Updated on June 9 at 2:40p.m. ET
Kim Timko used to rely on Rent the Runway for dresses for weddings and parties, outfits for date nights, and professional clothes for her job as a lawyer in New York. She said the clothing-rental service is "a nice way to have expensive clothes without having to buy."
But weddings have been postponed, parties canceled, and Timko is working from home during the coronavirus pandemic. Like many others, she has put her Rent the Runway subscription on hold. She may even cancel it.
She said renting expensive clothes just isn't worth the money right now — or the risk of getting the virus — as unlikely as that may be.
"Any packages I get, I wipe them down," Timko said. "You can't really do that with a dress. A $600 dress or something — you can't, like, Lysol it."
Rent the Runway CEO Jennifer Hyman said in a statement: "While there is no evidence to suggest that [COVID-19] is spread via surfaces like fabric, all our garments, accessories, hangers, and reusable packaging are meticulously cleaned and steamed each time they are returned to us, and then sealed in plastic to protect them from any elements— including human touch—that they may encounter in transit to the next customer."
Still, the company has taken a big financial hit from the pandemic. It has laid off and furloughed employees, and temporarily closed its retail stores.
Like Uber and Airbnb, Rent the Runway was founded in the wake of the Great Recession. Fueled by mountains of private capital, these companies tapped the power of smartphone apps to make it easy for strangers to share their cars, homes and even clothing. Along the way, they upended the traditional taxi, hotel and retail industries.
Now the pandemic may upend them. As another recession looms — this one paired with a health crisis — these businesses' survival depends on convincing customers it is safe to share at a time when health authorities are warning everyone to keep their distance.
The new safety regime: disinfectants and masks
Rent the Runway is not the only company emphasizing its cleanliness and safety rules to reassure customers.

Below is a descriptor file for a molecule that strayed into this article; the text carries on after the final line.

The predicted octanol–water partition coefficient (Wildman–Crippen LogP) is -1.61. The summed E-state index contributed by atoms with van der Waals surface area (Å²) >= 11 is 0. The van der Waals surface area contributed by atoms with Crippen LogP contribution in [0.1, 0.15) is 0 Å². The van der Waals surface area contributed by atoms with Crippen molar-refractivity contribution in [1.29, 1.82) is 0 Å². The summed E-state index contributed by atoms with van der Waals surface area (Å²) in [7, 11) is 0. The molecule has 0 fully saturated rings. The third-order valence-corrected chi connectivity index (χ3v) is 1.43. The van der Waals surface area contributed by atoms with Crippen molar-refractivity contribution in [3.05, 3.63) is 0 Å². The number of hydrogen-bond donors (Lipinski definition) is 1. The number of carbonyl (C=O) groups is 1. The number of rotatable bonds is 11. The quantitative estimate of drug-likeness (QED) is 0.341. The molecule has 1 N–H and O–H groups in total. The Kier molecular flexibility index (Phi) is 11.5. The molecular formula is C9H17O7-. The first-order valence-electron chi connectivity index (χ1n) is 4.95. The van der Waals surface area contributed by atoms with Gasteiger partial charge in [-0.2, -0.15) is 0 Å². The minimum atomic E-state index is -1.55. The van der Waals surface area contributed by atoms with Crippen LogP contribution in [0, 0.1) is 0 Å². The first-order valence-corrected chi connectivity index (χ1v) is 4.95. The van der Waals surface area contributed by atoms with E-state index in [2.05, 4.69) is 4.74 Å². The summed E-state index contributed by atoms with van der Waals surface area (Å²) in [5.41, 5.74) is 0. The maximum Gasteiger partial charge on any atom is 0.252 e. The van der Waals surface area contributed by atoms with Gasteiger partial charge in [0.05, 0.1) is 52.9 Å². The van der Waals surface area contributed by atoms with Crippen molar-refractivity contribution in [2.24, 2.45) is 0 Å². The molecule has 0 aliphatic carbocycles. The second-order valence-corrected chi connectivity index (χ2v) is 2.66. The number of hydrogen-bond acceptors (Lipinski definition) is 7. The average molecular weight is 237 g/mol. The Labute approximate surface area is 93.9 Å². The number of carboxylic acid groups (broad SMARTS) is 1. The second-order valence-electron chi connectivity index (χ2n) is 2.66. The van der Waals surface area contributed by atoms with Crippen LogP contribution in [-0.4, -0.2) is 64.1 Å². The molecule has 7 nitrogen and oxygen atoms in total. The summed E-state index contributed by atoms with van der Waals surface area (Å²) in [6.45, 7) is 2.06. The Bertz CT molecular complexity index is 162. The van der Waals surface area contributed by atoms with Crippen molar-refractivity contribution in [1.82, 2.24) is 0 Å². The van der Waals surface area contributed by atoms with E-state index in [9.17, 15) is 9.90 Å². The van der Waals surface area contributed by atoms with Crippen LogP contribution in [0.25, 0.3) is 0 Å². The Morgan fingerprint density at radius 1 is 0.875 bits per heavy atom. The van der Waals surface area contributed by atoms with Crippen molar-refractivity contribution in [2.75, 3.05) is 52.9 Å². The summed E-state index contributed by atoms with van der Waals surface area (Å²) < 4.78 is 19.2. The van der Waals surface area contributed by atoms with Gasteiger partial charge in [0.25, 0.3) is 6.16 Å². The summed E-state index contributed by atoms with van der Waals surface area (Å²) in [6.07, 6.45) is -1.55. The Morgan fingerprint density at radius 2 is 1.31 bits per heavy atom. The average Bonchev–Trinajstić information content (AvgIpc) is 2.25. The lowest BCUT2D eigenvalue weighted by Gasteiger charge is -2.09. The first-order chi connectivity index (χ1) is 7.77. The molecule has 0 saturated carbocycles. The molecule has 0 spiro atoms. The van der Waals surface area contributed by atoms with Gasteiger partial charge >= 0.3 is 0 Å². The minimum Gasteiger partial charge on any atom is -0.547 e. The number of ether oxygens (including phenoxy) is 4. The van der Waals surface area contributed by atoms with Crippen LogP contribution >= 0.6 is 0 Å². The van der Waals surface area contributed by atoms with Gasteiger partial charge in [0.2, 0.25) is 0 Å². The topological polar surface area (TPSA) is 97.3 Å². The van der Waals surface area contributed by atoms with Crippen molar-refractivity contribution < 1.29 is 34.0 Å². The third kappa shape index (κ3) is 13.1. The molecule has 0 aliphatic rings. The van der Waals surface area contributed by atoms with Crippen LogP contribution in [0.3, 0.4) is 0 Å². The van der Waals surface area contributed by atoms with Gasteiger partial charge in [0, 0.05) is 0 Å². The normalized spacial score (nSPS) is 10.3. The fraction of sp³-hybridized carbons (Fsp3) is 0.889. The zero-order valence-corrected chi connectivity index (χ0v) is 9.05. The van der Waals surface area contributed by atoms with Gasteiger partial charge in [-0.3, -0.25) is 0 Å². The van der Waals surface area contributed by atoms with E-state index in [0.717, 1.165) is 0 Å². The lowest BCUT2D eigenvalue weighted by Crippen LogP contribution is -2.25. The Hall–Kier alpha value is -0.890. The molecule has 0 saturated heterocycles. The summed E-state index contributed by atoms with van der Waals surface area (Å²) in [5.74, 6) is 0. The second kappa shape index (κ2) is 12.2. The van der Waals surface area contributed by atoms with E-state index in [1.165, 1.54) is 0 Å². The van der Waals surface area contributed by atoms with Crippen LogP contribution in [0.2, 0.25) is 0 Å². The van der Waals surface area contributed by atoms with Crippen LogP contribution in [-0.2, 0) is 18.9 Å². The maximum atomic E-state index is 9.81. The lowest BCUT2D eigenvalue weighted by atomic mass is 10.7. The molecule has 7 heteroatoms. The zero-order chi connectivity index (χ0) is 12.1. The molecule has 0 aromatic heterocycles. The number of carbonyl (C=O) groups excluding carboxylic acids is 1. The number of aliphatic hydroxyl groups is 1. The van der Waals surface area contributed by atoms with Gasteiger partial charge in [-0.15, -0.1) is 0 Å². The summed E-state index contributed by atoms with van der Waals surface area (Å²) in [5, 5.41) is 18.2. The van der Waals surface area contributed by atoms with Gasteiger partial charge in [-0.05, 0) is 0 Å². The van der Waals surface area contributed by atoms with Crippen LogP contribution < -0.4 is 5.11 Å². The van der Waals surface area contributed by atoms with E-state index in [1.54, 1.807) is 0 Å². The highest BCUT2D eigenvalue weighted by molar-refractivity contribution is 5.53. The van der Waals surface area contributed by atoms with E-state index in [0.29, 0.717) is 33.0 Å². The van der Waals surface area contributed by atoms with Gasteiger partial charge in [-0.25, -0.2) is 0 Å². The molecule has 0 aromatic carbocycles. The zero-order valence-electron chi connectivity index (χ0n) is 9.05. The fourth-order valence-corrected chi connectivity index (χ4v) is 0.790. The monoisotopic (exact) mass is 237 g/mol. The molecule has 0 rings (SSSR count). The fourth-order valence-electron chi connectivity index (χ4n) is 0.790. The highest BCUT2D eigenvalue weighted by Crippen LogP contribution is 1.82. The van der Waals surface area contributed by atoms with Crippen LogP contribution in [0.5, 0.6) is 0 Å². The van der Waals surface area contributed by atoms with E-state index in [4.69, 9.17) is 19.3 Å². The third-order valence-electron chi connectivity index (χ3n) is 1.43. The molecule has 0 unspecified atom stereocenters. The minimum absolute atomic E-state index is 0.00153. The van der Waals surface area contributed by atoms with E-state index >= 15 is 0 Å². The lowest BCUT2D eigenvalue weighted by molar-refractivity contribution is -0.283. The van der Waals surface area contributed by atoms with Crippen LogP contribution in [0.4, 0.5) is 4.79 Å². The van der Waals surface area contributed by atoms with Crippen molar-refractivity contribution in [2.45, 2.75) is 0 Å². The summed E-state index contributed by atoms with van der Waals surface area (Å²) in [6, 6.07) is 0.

Airbnb has created new cleaning protocols for hosts, including training on how to disinfect a home in partnership with former U.S. Surgeon General Vivek Murthy.
Uber and Lyft now require drivers and passengers to wear masks. They are also giving cleaning supplies to drivers. Uber is even using facial scanning technology to ensure drivers are complying.
These measures are meant to address the immediate concerns of stopping the spread of the virus. But businesses built around sharing also are being forced to adapt to a reality where customers are far more cautious about anything that brings them in proximity with other people — and, potentially, the virus. Some companies are seeking new ways to win over people's trust.
As lockdowns lift, Airbnb sees a rise in weekend getaways
International travel is pretty much off the table right now. So is renting a shared room or apartment. The short-term rental platform Airbnb expects its sales this year to be, at best, half of what they were last year. It has cut 25% of its workforce as it tries to squeeze costs.
But Airbnb said people have started to plan trips again. More people booked stays in the U.S. between May 17 and June 3 than during the same stretch last year, the company said. Notably, though, Airbnb has not said how much bookings plummeted at the lowest point of the pandemic.
In a reflection of the ongoing threat of the coronavirus, about half of recent bookings are for rentals within 200 miles of where people live. In other words, they are choosing destinations to where they can drive.